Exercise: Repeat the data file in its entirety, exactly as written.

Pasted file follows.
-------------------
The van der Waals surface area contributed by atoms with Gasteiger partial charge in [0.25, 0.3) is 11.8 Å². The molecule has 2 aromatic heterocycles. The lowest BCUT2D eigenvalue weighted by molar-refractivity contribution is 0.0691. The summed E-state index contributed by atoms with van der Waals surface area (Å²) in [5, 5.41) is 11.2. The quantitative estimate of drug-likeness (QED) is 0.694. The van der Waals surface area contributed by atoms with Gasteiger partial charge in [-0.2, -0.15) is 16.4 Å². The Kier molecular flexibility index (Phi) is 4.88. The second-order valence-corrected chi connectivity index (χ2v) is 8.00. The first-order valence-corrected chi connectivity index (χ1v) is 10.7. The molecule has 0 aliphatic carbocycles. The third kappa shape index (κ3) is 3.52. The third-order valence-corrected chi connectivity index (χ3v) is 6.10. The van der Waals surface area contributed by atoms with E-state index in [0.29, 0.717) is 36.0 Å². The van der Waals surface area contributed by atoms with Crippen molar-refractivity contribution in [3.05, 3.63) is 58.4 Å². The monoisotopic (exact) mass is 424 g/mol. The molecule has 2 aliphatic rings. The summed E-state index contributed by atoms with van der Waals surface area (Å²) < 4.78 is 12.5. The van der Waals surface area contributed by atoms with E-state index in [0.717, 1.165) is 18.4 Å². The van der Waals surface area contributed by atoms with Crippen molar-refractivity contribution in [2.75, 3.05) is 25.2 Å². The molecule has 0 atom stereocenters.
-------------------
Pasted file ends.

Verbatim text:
The van der Waals surface area contributed by atoms with Gasteiger partial charge in [0.25, 0.3) is 11.8 Å². The molecule has 2 aromatic heterocycles. The lowest BCUT2D eigenvalue weighted by molar-refractivity contribution is 0.0691. The summed E-state index contributed by atoms with van der Waals surface area (Å²) in [5, 5.41) is 11.2. The quantitative estimate of drug-likeness (QED) is 0.694. The van der Waals surface area contributed by atoms with Gasteiger partial charge in [-0.2, -0.15) is 16.4 Å². The Kier molecular flexibility index (Phi) is 4.88. The second-order valence-corrected chi connectivity index (χ2v) is 8.00. The first-order valence-corrected chi connectivity index (χ1v) is 10.7. The molecule has 0 aliphatic carbocycles. The third kappa shape index (κ3) is 3.52. The third-order valence-corrected chi connectivity index (χ3v) is 6.10. The van der Waals surface area contributed by atoms with E-state index in [0.29, 0.717) is 36.0 Å². The van der Waals surface area contributed by atoms with Crippen molar-refractivity contribution in [3.05, 3.63) is 58.4 Å². The monoisotopic (exact) mass is 424 g/mol. The molecule has 2 aliphatic rings. The summed E-state index contributed by atoms with van der Waals surface area (Å²) < 4.78 is 12.5. The van der Waals surface area contributed by atoms with E-state index in [0.717, 1.165) is 18.4 Å². The van der Waals surface area contributed by atoms with Crippen molar-refractivity contribution in [2.75, 3.05) is 25.2 Å². The molecule has 0 atom stereocenters.